Genex names EPC joint venture for Kidston pumped storage project

Australian developer Genex Power Ltd. has selected a joint venture that includes McConnell Dowell Constructors and Downer EDI Ltd. as its preferred engineering, procurement and construction contractor for the Kidston pumped storage plant.

McConnell Dowell said it was selected specifically for its experience in tunneling and excavation projects in the Asian Pacific, while Downer was chosen for its work in mechanical, electrical and civil engineering.

“As a combined force, the joint venture has a complementary skill set and a long track record of delivering hydro projects around the world, a strong balance sheet and proven project delivery capabilities — factors which are likely to materially contribute to the bankability and successful implementation,” Genex managing director Michael Addison said.

The contractors are expected to open tendering for the plant’s electro-mechanical equipment — including reversible Francis-type turbines — in November.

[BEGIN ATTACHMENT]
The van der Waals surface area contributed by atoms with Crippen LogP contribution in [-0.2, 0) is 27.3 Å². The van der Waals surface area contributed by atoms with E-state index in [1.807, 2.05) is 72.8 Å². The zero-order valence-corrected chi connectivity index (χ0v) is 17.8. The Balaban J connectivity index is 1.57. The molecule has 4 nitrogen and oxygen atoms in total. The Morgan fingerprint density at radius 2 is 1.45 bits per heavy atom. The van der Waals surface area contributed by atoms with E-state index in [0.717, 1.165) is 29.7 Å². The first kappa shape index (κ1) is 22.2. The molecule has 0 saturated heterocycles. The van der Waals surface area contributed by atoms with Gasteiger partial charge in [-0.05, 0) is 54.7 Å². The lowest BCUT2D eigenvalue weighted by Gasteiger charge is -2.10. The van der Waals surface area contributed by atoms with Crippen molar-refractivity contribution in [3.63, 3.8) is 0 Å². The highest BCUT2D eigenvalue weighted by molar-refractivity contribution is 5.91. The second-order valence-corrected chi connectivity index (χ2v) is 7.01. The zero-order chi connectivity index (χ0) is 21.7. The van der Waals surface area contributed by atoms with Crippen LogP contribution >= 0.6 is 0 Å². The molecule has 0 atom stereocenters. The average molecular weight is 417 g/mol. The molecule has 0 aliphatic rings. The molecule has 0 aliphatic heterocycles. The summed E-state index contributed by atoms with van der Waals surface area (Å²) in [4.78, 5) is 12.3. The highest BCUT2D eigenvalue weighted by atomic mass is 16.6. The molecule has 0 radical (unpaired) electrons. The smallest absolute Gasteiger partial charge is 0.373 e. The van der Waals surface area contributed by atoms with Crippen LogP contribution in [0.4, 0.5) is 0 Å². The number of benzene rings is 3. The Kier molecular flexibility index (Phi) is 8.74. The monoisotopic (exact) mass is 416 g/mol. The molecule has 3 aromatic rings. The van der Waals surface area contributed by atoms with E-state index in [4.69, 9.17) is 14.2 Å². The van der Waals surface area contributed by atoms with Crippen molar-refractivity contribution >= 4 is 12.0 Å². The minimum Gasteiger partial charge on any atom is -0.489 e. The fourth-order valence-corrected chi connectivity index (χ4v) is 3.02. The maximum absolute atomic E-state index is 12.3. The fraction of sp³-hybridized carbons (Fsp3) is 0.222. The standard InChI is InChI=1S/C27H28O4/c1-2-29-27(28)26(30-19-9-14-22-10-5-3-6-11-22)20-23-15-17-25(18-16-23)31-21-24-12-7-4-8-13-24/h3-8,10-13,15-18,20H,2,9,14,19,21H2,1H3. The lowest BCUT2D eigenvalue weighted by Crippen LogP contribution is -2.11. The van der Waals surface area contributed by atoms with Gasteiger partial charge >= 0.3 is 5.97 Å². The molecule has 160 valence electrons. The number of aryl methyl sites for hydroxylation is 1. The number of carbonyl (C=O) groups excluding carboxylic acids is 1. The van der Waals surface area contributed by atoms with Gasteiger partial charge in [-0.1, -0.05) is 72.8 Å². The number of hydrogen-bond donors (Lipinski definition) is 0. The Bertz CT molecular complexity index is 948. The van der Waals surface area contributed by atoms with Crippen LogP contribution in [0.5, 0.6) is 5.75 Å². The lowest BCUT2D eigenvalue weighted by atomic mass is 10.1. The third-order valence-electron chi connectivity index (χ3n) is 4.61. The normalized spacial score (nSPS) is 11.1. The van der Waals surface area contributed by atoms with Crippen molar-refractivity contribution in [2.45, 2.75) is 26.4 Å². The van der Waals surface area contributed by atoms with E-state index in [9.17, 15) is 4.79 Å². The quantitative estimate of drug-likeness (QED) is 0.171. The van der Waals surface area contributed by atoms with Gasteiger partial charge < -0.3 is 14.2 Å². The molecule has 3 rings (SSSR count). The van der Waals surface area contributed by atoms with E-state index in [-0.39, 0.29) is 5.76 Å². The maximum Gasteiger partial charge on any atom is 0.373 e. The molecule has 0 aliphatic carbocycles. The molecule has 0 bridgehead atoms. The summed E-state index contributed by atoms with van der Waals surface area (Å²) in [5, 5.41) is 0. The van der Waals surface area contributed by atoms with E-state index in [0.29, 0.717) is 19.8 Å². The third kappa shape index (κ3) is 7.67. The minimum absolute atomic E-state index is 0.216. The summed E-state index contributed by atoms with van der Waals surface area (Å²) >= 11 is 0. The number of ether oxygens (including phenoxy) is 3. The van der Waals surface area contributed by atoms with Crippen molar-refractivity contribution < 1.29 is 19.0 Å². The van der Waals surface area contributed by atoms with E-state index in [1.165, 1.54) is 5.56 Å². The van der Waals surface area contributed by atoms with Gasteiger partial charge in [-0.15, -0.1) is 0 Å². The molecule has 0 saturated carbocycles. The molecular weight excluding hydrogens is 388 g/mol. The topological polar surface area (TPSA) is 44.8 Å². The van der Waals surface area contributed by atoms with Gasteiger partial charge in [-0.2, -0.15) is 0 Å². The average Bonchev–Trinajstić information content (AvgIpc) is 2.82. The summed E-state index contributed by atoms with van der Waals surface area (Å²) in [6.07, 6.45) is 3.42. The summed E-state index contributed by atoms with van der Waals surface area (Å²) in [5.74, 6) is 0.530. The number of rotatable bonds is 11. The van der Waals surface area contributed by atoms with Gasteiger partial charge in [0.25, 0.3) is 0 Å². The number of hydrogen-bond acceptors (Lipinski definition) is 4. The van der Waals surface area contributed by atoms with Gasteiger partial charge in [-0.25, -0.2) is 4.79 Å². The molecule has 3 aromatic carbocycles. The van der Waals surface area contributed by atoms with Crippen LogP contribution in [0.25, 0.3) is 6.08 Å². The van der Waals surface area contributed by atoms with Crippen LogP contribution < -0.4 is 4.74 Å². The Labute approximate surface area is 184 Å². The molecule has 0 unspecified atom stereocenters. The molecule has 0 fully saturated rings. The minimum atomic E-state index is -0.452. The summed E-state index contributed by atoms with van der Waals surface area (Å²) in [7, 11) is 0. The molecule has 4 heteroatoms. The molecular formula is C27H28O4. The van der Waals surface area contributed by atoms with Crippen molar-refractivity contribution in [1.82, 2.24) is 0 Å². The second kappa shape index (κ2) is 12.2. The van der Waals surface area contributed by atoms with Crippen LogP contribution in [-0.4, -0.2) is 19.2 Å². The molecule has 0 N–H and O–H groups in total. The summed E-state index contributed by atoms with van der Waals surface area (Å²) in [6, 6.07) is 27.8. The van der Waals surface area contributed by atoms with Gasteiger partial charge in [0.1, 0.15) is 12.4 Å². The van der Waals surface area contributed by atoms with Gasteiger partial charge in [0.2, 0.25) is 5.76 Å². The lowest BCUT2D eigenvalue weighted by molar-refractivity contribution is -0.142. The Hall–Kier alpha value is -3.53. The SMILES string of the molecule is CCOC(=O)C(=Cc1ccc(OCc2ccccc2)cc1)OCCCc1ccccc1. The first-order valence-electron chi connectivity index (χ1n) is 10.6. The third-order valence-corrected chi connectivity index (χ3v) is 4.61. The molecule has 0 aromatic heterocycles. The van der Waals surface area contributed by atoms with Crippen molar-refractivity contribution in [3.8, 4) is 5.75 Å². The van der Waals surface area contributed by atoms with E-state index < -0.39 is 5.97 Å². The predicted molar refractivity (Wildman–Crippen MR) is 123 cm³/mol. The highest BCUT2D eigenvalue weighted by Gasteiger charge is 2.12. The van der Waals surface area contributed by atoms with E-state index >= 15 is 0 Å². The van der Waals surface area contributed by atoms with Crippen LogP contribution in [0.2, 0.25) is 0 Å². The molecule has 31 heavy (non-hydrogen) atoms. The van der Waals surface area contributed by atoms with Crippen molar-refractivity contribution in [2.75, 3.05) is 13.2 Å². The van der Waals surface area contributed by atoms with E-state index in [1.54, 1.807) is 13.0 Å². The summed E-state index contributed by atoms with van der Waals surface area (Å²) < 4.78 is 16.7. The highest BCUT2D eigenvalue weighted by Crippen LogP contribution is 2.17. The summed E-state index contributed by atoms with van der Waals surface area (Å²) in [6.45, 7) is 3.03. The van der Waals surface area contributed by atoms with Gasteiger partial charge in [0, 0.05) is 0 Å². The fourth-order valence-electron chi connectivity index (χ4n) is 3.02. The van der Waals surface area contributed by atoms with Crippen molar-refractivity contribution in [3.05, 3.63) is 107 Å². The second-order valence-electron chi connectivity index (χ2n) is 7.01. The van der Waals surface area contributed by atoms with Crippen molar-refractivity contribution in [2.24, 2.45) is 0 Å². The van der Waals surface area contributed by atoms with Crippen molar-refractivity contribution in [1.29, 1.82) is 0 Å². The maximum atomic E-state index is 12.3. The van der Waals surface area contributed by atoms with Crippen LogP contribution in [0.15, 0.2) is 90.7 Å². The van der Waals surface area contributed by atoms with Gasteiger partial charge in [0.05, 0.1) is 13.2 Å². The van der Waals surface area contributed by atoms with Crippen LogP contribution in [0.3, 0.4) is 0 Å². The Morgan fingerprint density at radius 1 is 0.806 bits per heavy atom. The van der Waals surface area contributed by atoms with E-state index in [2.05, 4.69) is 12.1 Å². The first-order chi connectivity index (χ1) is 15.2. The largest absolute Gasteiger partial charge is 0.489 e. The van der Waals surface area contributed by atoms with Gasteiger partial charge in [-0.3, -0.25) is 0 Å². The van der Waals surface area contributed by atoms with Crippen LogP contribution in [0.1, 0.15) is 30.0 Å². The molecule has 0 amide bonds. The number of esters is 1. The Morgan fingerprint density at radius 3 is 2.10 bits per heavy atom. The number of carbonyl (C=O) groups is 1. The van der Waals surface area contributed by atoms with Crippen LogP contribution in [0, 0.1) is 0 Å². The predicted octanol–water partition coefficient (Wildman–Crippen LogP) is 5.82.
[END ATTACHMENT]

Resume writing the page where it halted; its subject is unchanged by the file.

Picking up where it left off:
The 250 MW pumped storage component is half of what Genex is calling Kidston “Stage 2.” Also included is a 270 MW solar installation.

Genex received approval from the Northern Australia Infrastructure Facility to continue to the full due diligence phase for the project in July.

Power and water consulting firm Entura determined 250 MW would be the optimal capacity for the pumped storage component, following a technical feasibility study completed in November. Previous statements indicated Genex had mulled a capacity as high as 450 MW.

Company officials told Australian news outlets that they were still working to finalize financing for what is expected to be about a 330 million Australian dollar ($257.6 million) facility. Genex said it hopes to break ground next year, after which time construction will last about 30 months.

Kidston was declared to be a critical infrastructure project under Queensland’s State Development and Public Works Organisational Act of 1971 in June.

The project was also named by the Australian government last week as an important component of its National Energy Guarantee, which would use pumped storage plants like Kidston to help meet new standards for renewable baseload power capacity.

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Michael Harris formerly was Editor for

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